Furthermore, if you notice yellow bits in dog poop rather than a more uniform colour, it is more likely to be diet related. For example, undigested corn seeds can have that appearance. Alternatively, the yellow bits could also signify tapeworm eggs (see below under infections)
The digestive system might be trying to process food substances it isn't accustomed to, leading to faster transit and less time for the bilirubin to be processed.
As the bilirubin has less time to combine with the stool and be conjugated, it can result in a pale yellow or even a pale white poop colour (this is the same as in humans by the way!)
2. Food Intolerances or Allergies
You may be aware that your dog is sensitive or intolerant to particular foods. For some, the first sign is from a change on poop colour. Particular ingredients in the food, can lead to an upset stomach and cause changes in stool colour.
Common culprits include certain proteins, dairy products, grains, or artificial additives. A lack of the right gut bacteria can also lead to food intolerances or stomach problems.
To combat this we would strongly recommend you try some probiotics for dogs to see if it makes a difference.
Just like humans, dogs can suffer from stress-induced digestive issues. If you know your dog suffers from separation anxiety or is disturbed by loud noises, this can have long term consequences in their behaviour and health, just as you would expect in humans.
Stress in dogs can manifest through yellow dog poop, probably as a secondary effect due to a decreased transmit time through the gut.
Various dog calming tablets or other remedies may help in this instance.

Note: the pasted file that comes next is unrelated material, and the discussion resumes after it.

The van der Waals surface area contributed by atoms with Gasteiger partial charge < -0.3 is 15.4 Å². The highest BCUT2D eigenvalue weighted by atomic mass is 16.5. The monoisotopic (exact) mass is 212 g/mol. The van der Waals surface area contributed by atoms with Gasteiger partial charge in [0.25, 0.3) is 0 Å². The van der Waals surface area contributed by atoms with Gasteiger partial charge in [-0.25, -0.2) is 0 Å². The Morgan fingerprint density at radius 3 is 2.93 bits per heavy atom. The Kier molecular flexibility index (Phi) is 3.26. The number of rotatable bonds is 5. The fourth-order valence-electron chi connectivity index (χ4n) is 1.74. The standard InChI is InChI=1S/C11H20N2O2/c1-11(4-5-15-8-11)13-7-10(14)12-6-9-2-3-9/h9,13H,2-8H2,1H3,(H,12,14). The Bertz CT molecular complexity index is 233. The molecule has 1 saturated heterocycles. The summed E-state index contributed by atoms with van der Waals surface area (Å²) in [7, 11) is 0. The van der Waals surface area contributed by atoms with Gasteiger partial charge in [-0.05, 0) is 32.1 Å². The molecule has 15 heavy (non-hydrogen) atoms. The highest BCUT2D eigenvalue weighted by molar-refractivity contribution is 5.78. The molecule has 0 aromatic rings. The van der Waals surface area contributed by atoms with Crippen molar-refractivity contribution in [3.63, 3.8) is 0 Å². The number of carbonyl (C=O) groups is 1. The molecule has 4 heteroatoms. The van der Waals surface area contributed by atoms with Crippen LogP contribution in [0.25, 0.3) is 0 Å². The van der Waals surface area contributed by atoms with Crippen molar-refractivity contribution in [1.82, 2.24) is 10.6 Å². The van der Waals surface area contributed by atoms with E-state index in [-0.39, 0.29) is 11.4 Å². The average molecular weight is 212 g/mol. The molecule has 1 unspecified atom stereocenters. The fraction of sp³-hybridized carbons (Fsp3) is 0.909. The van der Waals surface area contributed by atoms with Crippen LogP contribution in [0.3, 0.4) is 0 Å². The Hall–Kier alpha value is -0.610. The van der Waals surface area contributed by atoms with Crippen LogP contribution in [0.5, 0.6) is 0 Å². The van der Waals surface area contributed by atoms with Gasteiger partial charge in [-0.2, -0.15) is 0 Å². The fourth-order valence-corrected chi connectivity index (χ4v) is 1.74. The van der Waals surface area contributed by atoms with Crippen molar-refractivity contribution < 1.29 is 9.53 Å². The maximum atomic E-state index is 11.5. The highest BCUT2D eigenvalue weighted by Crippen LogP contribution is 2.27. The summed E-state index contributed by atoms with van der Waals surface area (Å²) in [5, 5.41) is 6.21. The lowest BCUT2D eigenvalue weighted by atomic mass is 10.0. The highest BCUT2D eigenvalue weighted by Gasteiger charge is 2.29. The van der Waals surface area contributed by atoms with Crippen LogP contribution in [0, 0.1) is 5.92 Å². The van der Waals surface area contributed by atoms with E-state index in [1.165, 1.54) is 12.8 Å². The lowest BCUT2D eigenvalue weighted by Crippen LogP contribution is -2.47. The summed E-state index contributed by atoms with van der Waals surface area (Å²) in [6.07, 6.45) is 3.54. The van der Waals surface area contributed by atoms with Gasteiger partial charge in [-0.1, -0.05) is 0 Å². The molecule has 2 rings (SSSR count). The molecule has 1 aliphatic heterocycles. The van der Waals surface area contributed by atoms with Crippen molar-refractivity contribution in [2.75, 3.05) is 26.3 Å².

4. Gastrointestinal Infections or Inflammatory Bowel Disease (IBD)
Infections caused by viruses, bacteria, or parasites can lead to chronic inflammation such as inflammatory bowel disease (IBD) or colitis.
Yellow bits in dog poop can actually signify tapeworm eggs and there may be a high number of these. Sometimes these are white as well, and you may even be able to see the tapeworms themselves as very thin and short strings.
In colitis, the constant inflammation can speed up the transit time of the stool, resulting in the yellow colour are seeing.
Other than infections, IBD can also be caused by immune dysfunctions or food intolerances such as to wheat or gluten in general.
It is therefore a good idea to trial a period of a wheat free diet if you are concerned that your dog may be intolerant to certain foods.
Gluten, which makes up about 80% of the protein found in bread wheat is one of the main causes of food intolerance and the incidence is going up.
5. Liver or Gallbladder Issues
These organs play a crucial role in the digestion process due to their metabolic and secretory functions.
The liver for example secretes bilirubin and if this process does not work properly, it can lead to pale or yellowish poop. Bilirubin is by nature a brown liquid and the main pigment in healthy looking brown stool.
This is an inflammation of the pancreas, which can interfere with digestion. One of the symptoms of pancreatitis can be yellow or greasy looking poop.
The latter may be harder to spot without careful examination, which let's be honest, few of us would be happy to do. However, if your vet asks you if you have noticed mucus yellow dog poop, that is what they are referring to.
Signs of pancreatitis in dogs are:
- Lack of appetite (not eating his or her food properly)
- Weight loss
- Lack of energy
- Tummy pain
Treatment for pancreatitis in dogs
Pancreatitis can be either mild or more severe and the treatment will depend on your vet's consultation. It may simply require some analgesia and will pass with time, or may need an admission for a drip (for hydration), strong analgesia, nursing care and careful feeding.
Remember that your dog's stool is a key indicator of their overall health, so don't dismiss consistent changes. Always get in touch with your local vet if you have any concerns or notice consistent changes or multiple symptoms appearing at the same time. Yellow dog poop can often be an early sign of something going wrong can if it persists or you can't find an obvious cause, you should get an expert opinion.